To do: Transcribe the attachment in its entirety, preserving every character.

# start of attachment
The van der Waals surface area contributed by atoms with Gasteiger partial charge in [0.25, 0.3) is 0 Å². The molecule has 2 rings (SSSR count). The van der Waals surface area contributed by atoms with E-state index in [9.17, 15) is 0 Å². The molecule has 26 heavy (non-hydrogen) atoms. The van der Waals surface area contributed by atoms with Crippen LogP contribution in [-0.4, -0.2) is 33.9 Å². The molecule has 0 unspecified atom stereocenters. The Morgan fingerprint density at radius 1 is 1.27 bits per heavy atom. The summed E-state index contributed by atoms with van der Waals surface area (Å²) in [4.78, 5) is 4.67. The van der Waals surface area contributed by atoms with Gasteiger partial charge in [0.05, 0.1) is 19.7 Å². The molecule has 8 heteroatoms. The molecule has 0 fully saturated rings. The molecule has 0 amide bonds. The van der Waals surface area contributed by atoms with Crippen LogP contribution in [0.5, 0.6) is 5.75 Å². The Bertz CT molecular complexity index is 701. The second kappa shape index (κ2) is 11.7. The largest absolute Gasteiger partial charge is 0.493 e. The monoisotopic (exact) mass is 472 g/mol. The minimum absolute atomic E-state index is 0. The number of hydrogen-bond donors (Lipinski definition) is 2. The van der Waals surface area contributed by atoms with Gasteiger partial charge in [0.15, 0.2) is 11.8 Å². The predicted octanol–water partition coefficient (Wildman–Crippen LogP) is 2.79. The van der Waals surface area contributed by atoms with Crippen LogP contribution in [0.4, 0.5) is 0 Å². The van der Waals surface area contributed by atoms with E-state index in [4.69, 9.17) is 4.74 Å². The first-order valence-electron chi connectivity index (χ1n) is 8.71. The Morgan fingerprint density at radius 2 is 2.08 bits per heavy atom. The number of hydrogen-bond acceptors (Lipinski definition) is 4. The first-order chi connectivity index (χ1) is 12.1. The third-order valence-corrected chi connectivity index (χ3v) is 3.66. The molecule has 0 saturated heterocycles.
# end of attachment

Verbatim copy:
The van der Waals surface area contributed by atoms with Gasteiger partial charge in [0.25, 0.3) is 0 Å². The molecule has 2 rings (SSSR count). The van der Waals surface area contributed by atoms with E-state index in [9.17, 15) is 0 Å². The molecule has 26 heavy (non-hydrogen) atoms. The van der Waals surface area contributed by atoms with Crippen LogP contribution in [-0.4, -0.2) is 33.9 Å². The molecule has 0 unspecified atom stereocenters. The Morgan fingerprint density at radius 1 is 1.27 bits per heavy atom. The summed E-state index contributed by atoms with van der Waals surface area (Å²) in [4.78, 5) is 4.67. The van der Waals surface area contributed by atoms with Gasteiger partial charge in [0.05, 0.1) is 19.7 Å². The molecule has 8 heteroatoms. The molecule has 0 fully saturated rings. The molecule has 0 amide bonds. The van der Waals surface area contributed by atoms with Crippen LogP contribution in [0.5, 0.6) is 5.75 Å². The Bertz CT molecular complexity index is 701. The second kappa shape index (κ2) is 11.7. The largest absolute Gasteiger partial charge is 0.493 e. The monoisotopic (exact) mass is 472 g/mol. The minimum absolute atomic E-state index is 0. The number of hydrogen-bond donors (Lipinski definition) is 2. The van der Waals surface area contributed by atoms with Gasteiger partial charge in [0.15, 0.2) is 11.8 Å². The predicted octanol–water partition coefficient (Wildman–Crippen LogP) is 2.79. The van der Waals surface area contributed by atoms with Crippen LogP contribution in [0.4, 0.5) is 0 Å². The van der Waals surface area contributed by atoms with E-state index in [4.69, 9.17) is 4.74 Å². The first-order valence-electron chi connectivity index (χ1n) is 8.71. The Morgan fingerprint density at radius 2 is 2.08 bits per heavy atom. The number of hydrogen-bond acceptors (Lipinski definition) is 4. The first-order chi connectivity index (χ1) is 12.1. The third-order valence-corrected chi connectivity index (χ3v) is 3.66. The molecule has 0 saturated heterocycles.